Crack Factor – 9.9. Can’t put it down? Neglecting things? PB & J for dinner? All marks of a crack book. The Hunger Games and Catching Fire had me, my husband and my entire book club glued to the pages. Mockingjay unfortunately fell during the holiday craziness, so I had to put it down to cook and wrap presents and be hostess and stuff, but all are quick reads, definite page turners. Even my husband, who almost never reads books, finished the first book within a couple days. I even got text messages from him like “OMG! Peeta just….” And if a non-reader like Adam can get caught in a book, you gotta imagine it’s good.
Tears Shed Factor – I wouldn’t necessarily call these books emotional, although there are many emotional parts. It would always hit me, however, when Katniss was feeling the weight of her responsibilities. Once you have loved someone enough to be willing to die for them, you know what I mean. Ever since the death of her father, Katniss has supported and cared for her mother and sister. Her love for Prim is so fierce, and the thought of losing her to the games is so terrifying, that it’s easier for her to volunteer herself than let her little sister die in the arena. Love like that gives you chills.
Distraction Factor – 9.0. All dystopia books are frightening---most of me says “This could never happen,” but then there’s that little voice in the back of my head that sees current disturbing trends taken to extreme ends and realizes that somewhere in the historic record, something similar has probably already happened or is happening somewhere in the world. Slavery, exploitation, gladiators: these are not the stuff of imagination, but of history and reality.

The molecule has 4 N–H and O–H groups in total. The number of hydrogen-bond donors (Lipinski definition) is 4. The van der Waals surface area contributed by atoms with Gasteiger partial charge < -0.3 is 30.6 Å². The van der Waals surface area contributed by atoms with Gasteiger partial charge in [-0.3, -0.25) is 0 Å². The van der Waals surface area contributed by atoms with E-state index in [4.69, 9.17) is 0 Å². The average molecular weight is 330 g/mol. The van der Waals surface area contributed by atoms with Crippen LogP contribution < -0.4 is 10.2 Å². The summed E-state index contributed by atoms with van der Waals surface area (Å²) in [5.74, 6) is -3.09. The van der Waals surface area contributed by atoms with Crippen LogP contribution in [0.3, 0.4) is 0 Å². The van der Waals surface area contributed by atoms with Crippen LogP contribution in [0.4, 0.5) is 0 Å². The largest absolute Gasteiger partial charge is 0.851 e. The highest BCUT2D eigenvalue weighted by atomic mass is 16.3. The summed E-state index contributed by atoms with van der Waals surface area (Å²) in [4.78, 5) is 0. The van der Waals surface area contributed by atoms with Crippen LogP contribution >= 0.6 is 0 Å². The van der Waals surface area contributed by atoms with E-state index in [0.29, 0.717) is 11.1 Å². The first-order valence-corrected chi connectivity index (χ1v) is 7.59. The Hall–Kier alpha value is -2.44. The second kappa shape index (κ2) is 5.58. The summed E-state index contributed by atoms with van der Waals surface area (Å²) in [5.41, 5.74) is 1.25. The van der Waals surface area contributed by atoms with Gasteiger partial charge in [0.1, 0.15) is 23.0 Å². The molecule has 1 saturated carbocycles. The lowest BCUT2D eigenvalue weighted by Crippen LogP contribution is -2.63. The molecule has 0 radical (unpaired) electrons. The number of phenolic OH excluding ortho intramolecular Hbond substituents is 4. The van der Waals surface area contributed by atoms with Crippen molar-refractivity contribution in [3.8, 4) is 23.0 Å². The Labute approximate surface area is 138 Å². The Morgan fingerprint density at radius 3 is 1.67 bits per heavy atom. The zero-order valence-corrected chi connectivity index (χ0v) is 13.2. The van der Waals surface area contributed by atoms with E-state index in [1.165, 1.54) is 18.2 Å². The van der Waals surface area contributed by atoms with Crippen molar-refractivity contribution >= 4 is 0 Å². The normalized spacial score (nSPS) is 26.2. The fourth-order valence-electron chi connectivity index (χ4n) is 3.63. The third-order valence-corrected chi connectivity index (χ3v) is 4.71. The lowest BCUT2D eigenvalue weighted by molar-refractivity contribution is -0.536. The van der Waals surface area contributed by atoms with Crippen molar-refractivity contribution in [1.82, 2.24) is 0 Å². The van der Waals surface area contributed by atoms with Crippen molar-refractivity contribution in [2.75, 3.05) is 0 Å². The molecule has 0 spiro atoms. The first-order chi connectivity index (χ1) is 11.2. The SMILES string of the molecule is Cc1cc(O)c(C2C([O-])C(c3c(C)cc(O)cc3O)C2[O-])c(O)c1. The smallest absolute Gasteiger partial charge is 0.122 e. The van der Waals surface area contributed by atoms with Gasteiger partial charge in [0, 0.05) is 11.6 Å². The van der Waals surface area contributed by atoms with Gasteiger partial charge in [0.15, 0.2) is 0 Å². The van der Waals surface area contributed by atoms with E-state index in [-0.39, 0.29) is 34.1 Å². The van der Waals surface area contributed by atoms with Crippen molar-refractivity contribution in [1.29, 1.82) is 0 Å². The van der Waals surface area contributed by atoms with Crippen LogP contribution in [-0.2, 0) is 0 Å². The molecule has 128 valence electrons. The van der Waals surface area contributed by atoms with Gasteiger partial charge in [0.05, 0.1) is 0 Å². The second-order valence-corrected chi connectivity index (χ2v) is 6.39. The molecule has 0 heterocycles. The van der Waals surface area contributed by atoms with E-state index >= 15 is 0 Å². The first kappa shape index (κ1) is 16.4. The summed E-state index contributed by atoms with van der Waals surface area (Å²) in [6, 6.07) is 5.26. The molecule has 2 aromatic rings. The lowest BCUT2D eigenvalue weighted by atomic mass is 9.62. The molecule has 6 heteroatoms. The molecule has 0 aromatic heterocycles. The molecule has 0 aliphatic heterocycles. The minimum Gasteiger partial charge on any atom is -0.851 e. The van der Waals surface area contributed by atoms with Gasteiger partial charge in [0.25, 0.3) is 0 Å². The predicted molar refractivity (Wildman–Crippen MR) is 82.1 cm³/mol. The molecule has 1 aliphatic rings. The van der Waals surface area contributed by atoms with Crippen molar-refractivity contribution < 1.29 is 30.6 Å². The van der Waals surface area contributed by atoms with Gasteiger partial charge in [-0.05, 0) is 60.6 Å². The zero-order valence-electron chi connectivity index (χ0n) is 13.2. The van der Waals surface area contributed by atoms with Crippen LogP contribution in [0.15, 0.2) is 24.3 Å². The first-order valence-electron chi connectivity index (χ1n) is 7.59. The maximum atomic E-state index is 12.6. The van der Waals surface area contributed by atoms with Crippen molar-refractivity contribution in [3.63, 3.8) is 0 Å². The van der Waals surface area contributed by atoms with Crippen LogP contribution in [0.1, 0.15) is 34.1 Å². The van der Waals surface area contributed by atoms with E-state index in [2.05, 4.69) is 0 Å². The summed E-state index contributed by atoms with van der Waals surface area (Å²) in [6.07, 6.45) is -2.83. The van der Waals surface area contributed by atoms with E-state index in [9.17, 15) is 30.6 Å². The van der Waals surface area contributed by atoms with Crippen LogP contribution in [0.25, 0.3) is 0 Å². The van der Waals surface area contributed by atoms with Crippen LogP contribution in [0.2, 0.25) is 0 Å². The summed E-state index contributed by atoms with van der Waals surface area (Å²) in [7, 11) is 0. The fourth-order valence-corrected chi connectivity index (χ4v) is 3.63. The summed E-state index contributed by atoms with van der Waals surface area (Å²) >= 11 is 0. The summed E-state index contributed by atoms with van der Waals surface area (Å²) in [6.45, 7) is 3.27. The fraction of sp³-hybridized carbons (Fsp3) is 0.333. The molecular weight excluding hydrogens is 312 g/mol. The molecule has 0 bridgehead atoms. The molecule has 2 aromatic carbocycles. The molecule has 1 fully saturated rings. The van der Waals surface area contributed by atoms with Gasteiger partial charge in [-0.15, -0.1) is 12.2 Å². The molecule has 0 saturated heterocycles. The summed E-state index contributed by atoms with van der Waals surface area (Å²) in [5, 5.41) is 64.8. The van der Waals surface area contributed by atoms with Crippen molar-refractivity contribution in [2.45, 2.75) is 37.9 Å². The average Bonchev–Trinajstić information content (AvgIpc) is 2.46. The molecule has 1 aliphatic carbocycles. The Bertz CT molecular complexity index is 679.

PeopleFactor – 9.0. Great characters show up all throughout this book. It has good guys and bad guys and the ones in between, all marvelously flawed, both love-able and odious. I was frequently angry with Collins when she would kill off my favorites. UGH!
Story Telling Factor – 9.0. You can’t just read one of these books, you really need to commit to all 3 to get a good sense of the story, but books one and two will leave you wanting more, so you won’t want to wait. They are well plotted and move along fast. If I had any gripes about the story, it was that a few times, the story had to halt because of its ‘Young Adult Fiction” literary category. I found this incredibly irritating. The author definitely stopped the story in a “teen appropriate” place a few times when I really wanted it to go to the adult place. This was even more irritating because I felt that stopping in the teen place was contrary to what probably would have happened in real life. The natural progression of some of these parts would have been to take it further, but the author had to stop where she did. Frustrating.
Writing Skills Factor –Okay, this is not great literature, but never once did I sit up and say---wow—the writing is bugging me, or this doesn’t make sense, or she could have done this better. Collins’ writing skills are good—she can tell a story well, and keep you coming back for more.
Bad Ass Babe Factor – 9.5 The best heroes and heroines are the ones who never want to be one in the first place. They are the ones created when the world needs them, who step into the role that is forced on them and rise to the occasion. Katniss is an amazing, if reluctant, heroine. She carries the weight of responsibility on her young shoulders most of the time, but she has her moments of self doubt, of protest, and of anger, which makes her human and more appealing. She makes sure to take care of the people she loves. She is smart and tough.
Hotter than Adam Factor – 9.5. I think anyone would admit that it’s hard to resist someone who is completely in love with you. Peeta’s love for Katniss is continually touching in its innocence and selflessness. I felt so bad for him so many times and I wanted to smack her over the head for not getting it…until. I’m not going to give anything away, but Peeta is an incredibly appealing leading man. (And then there's Finnick...I imagine him somewhat like a blonder Adam with a trident...yummy...) One of the BABBs sent this pic to the rest of us, so I must include it:
Total Rating: 9.31
For serious Hunger Games fans, here's the trailer: